The Natural History of Fear (#54)

Big Finish Main Range

Boring. A lot of doublespeak, like a cross between 1984 and A Clockwork Orange. It’s a bit of strange trip down a totalitarian state that controls the minds and emotions of its people. The state wants all of its citizens to be happy. The persistence of memory. Ahhh, nice quotes pulled from the conversations and soliloquies by the Doctor. Or is it the Doctor? This is almost like a Dr. Who audio not written for Doctor Who. Which is what it pretty much is, ultimately.

It’s a bit convincing that the Doctor is the Editor, gone underground, destroying his memories, protecting the state and destroying Charley. Like they’re coming back to themselves with no escape. It’s very well written to cover up the people and reality that is very changeable. The Doctor as a hero? A society revealed? It’s all very well written and tied in. However, like in The Sixth Sense, where there’s a hook, a spin-around, surprise at the end. And much like that movie, it’s a bit disappointing.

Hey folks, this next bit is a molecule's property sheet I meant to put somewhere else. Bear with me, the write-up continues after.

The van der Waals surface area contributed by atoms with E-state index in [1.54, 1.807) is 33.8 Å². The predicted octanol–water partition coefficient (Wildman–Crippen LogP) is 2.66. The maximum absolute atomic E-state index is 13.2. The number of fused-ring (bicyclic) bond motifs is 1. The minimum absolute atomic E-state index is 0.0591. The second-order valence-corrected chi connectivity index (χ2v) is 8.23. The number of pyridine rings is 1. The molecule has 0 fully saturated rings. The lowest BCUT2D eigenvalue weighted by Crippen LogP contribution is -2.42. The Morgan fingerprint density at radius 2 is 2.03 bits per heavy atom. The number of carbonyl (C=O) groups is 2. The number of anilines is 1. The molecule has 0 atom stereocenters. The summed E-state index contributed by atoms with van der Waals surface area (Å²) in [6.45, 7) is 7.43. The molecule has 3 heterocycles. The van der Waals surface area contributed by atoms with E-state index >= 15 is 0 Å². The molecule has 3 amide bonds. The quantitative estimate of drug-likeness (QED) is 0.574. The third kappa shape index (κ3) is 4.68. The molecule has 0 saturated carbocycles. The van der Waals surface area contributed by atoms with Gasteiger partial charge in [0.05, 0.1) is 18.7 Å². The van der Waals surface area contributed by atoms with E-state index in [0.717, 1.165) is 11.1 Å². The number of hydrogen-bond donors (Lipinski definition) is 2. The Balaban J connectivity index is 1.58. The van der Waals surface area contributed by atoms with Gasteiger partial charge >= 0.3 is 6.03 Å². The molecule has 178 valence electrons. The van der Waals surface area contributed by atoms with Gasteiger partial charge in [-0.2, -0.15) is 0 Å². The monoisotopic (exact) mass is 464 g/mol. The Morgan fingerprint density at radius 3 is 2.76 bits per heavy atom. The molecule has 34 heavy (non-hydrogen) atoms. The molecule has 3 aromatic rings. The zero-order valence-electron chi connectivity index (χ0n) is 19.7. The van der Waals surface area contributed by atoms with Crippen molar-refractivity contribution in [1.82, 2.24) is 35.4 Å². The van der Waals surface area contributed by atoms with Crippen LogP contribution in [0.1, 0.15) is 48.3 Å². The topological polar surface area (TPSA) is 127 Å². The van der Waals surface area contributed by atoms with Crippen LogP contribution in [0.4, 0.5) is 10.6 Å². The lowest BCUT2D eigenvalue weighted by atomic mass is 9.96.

The Editor, the Conscience, the Censor. All leading the society forward, allowing revolution to keep things moving. Guiding the society to a new social and political order. An 8-legged race of beings that are in a society that is moves into revolution. Ending on a why. I think I would’ve enjoyed it more if I actually realized, from the beginning, who was who and what role they were playing. It does play to the changing nature of what it means to exist and what it means to be a personality. What is reality but who we think we are? That is the best of this story. With the babble-speak at the beginning, it put me off. I got bored. Things start to get interesting in part II, then part III is better, then part IV the best and definitely most interesting. But by then, it was a matter of just getting through the first parts to get to the ending.

Then again, it’s a change, a different take on the new universe. So for that, I would give it a four jelloid rating. Do I put it in the classification of very good or just good? Despite feeling disconnected from the story, I would be willing to give it a 4 jelloid rating if it made me feel more. But the ending returns me to the beginning and the plodding moments of the talking, talking, talking. And I am never, ever sure how the title fits in, either. So I must, in the end, give it a mere three jelloid rating.

Paul McGann, India Fisher, and Conrad Westmaas

Writer: Jim Mortimore

Director: G-Russell

Release: February 2004

Laura Vilensky 2019